At about 11:00 p. m., he and his wife were cooking puto kutsinta in their house. Their four children were already asleep. Manalang, Christopher and two others whose identity he did not know but whom he later learned were Bautista and Madrigo, suddenly barged inside his house and took turns in mauling him.15 Bautista held back his hands while Madrigo and Christopher punched and kicked him. Manalang hit him with a bamboo club. He fought back and struggled to free himself from Bautistas hold. As he was struggling to extricate himself, Christopher and his cohorts continued to maul him. The appellant managed to get out of his house, and Christopher and his cohorts followed him. They continued mauling him, causing him to fall to the ground. Manalang continued to beat him using a bamboo club and even threatened to kill him and the members of his family.16 Because of fist blows from Christopher and his cohorts, the appellants eyes were swollen and he could hardly see. Although weakened from the beatings, he managed to stand up, pulled out his knife, and stabbed Manalang. He also stabbed Bautista on the right arm. He was so dizzy that he lost consciousness.17 cralawred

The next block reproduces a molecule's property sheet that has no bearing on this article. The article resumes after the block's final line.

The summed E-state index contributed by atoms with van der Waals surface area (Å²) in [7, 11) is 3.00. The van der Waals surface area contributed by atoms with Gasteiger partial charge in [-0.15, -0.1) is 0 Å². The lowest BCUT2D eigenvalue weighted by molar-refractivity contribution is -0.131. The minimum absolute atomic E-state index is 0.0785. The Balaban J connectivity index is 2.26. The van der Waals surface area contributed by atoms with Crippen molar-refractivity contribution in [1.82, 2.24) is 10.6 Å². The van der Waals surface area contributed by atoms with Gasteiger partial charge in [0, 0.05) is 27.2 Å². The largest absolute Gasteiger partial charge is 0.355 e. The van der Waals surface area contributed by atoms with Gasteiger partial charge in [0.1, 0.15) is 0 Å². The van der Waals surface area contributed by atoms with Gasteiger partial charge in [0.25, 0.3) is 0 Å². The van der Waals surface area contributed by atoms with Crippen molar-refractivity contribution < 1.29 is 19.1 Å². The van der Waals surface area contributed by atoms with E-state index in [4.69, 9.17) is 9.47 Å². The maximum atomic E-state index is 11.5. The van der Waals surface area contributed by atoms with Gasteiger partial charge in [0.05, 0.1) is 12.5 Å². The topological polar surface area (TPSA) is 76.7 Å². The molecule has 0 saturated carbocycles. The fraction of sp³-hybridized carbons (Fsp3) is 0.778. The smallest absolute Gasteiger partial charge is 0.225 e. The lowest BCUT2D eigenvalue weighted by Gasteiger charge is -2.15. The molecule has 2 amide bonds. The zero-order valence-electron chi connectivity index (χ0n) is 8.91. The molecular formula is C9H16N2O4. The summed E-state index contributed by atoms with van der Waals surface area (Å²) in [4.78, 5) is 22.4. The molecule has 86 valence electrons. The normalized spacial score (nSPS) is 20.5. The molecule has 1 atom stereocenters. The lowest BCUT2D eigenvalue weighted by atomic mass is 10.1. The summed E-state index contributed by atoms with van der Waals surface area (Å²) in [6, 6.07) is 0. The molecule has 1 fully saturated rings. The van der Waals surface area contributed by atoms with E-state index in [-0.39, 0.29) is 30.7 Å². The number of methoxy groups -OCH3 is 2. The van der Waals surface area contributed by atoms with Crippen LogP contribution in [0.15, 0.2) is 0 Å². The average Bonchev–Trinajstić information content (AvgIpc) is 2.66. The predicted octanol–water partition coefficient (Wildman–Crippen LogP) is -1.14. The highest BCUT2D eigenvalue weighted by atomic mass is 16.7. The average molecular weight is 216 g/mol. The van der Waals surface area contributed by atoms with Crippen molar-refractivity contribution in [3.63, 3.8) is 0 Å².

When he came to his senses, Christopher and his cohorts were nowhere to be found. His wife, Teresita, was wiping his bloodied and bruised face with a cloth.18 He asked his wife to fetch the parents of Manalang and when they arrived, he told them what happened. Manalangs parents apologized to him and even inquired where Manalang was.19 He replied that he did not know.